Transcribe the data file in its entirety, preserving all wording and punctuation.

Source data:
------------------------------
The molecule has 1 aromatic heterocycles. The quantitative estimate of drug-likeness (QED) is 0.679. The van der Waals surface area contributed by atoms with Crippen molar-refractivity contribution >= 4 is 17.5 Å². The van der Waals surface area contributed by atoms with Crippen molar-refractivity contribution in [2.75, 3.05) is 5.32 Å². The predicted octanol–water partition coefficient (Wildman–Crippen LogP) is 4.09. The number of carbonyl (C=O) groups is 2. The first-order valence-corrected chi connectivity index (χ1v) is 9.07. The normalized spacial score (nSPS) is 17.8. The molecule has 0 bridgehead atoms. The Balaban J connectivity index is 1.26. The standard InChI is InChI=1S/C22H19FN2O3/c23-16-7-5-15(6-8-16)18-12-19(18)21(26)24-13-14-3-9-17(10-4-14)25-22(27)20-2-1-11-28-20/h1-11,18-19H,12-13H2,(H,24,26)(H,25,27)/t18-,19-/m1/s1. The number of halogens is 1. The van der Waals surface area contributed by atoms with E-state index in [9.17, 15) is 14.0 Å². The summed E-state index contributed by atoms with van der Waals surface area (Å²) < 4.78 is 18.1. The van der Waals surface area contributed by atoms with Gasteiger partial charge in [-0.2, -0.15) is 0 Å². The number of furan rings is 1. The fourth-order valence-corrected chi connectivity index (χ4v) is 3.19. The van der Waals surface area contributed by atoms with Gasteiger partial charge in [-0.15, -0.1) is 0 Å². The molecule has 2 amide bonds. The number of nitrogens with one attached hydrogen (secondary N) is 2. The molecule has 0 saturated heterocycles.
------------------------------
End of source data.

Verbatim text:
The molecule has 1 aromatic heterocycles. The quantitative estimate of drug-likeness (QED) is 0.679. The van der Waals surface area contributed by atoms with Crippen molar-refractivity contribution >= 4 is 17.5 Å². The van der Waals surface area contributed by atoms with Crippen molar-refractivity contribution in [2.75, 3.05) is 5.32 Å². The predicted octanol–water partition coefficient (Wildman–Crippen LogP) is 4.09. The number of carbonyl (C=O) groups is 2. The first-order valence-corrected chi connectivity index (χ1v) is 9.07. The normalized spacial score (nSPS) is 17.8. The molecule has 0 bridgehead atoms. The Balaban J connectivity index is 1.26. The standard InChI is InChI=1S/C22H19FN2O3/c23-16-7-5-15(6-8-16)18-12-19(18)21(26)24-13-14-3-9-17(10-4-14)25-22(27)20-2-1-11-28-20/h1-11,18-19H,12-13H2,(H,24,26)(H,25,27)/t18-,19-/m1/s1. The number of halogens is 1. The van der Waals surface area contributed by atoms with E-state index in [9.17, 15) is 14.0 Å². The summed E-state index contributed by atoms with van der Waals surface area (Å²) < 4.78 is 18.1. The van der Waals surface area contributed by atoms with Gasteiger partial charge in [-0.2, -0.15) is 0 Å². The number of furan rings is 1. The fourth-order valence-corrected chi connectivity index (χ4v) is 3.19. The van der Waals surface area contributed by atoms with Gasteiger partial charge in [-0.15, -0.1) is 0 Å². The molecule has 2 amide bonds. The number of nitrogens with one attached hydrogen (secondary N) is 2. The molecule has 0 saturated heterocycles.